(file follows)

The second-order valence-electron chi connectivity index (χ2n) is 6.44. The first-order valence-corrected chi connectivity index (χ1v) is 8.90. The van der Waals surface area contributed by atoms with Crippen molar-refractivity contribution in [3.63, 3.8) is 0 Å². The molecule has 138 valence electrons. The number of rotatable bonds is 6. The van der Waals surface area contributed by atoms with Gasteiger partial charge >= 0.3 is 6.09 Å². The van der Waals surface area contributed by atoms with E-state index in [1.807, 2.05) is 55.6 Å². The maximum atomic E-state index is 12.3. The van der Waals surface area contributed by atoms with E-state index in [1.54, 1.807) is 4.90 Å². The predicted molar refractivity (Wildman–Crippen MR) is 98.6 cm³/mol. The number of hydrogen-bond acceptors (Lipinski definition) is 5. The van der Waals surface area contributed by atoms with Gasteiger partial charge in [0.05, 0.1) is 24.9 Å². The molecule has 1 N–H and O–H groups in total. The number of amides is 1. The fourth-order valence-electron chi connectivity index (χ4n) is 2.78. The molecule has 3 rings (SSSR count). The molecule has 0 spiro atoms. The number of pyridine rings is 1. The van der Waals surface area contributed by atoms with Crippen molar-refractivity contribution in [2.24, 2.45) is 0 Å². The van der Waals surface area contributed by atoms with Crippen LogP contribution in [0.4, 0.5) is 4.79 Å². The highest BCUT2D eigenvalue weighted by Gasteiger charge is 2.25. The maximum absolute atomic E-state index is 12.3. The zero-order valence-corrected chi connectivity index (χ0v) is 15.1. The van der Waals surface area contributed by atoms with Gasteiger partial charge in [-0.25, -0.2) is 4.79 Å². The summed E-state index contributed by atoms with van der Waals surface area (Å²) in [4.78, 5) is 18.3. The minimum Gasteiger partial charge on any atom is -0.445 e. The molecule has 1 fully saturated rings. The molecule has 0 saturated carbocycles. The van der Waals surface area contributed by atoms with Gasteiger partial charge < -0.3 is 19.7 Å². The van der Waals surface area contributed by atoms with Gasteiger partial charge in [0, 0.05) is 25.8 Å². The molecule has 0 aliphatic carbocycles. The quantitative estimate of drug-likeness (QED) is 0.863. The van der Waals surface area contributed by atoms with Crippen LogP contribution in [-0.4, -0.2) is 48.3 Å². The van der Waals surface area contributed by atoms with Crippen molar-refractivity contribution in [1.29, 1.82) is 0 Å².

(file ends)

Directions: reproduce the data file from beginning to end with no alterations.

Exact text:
The second-order valence-electron chi connectivity index (χ2n) is 6.44. The first-order valence-corrected chi connectivity index (χ1v) is 8.90. The van der Waals surface area contributed by atoms with Crippen molar-refractivity contribution in [3.63, 3.8) is 0 Å². The molecule has 138 valence electrons. The number of rotatable bonds is 6. The van der Waals surface area contributed by atoms with Gasteiger partial charge >= 0.3 is 6.09 Å². The van der Waals surface area contributed by atoms with E-state index in [1.807, 2.05) is 55.6 Å². The maximum atomic E-state index is 12.3. The van der Waals surface area contributed by atoms with E-state index in [1.54, 1.807) is 4.90 Å². The predicted molar refractivity (Wildman–Crippen MR) is 98.6 cm³/mol. The number of hydrogen-bond acceptors (Lipinski definition) is 5. The van der Waals surface area contributed by atoms with Gasteiger partial charge in [0.05, 0.1) is 24.9 Å². The molecule has 1 N–H and O–H groups in total. The number of amides is 1. The fourth-order valence-electron chi connectivity index (χ4n) is 2.78. The molecule has 3 rings (SSSR count). The molecule has 0 spiro atoms. The number of pyridine rings is 1. The van der Waals surface area contributed by atoms with Crippen molar-refractivity contribution in [2.24, 2.45) is 0 Å². The van der Waals surface area contributed by atoms with Crippen LogP contribution in [0.4, 0.5) is 4.79 Å². The highest BCUT2D eigenvalue weighted by Gasteiger charge is 2.25. The maximum absolute atomic E-state index is 12.3. The zero-order valence-corrected chi connectivity index (χ0v) is 15.1. The van der Waals surface area contributed by atoms with Gasteiger partial charge in [-0.25, -0.2) is 4.79 Å². The summed E-state index contributed by atoms with van der Waals surface area (Å²) in [4.78, 5) is 18.3. The minimum Gasteiger partial charge on any atom is -0.445 e. The molecule has 1 fully saturated rings. The molecule has 0 saturated carbocycles. The van der Waals surface area contributed by atoms with Gasteiger partial charge < -0.3 is 19.7 Å². The van der Waals surface area contributed by atoms with Gasteiger partial charge in [0, 0.05) is 25.8 Å². The molecule has 0 aliphatic carbocycles. The quantitative estimate of drug-likeness (QED) is 0.863. The van der Waals surface area contributed by atoms with Crippen LogP contribution in [-0.4, -0.2) is 48.3 Å². The van der Waals surface area contributed by atoms with Crippen molar-refractivity contribution in [1.29, 1.82) is 0 Å².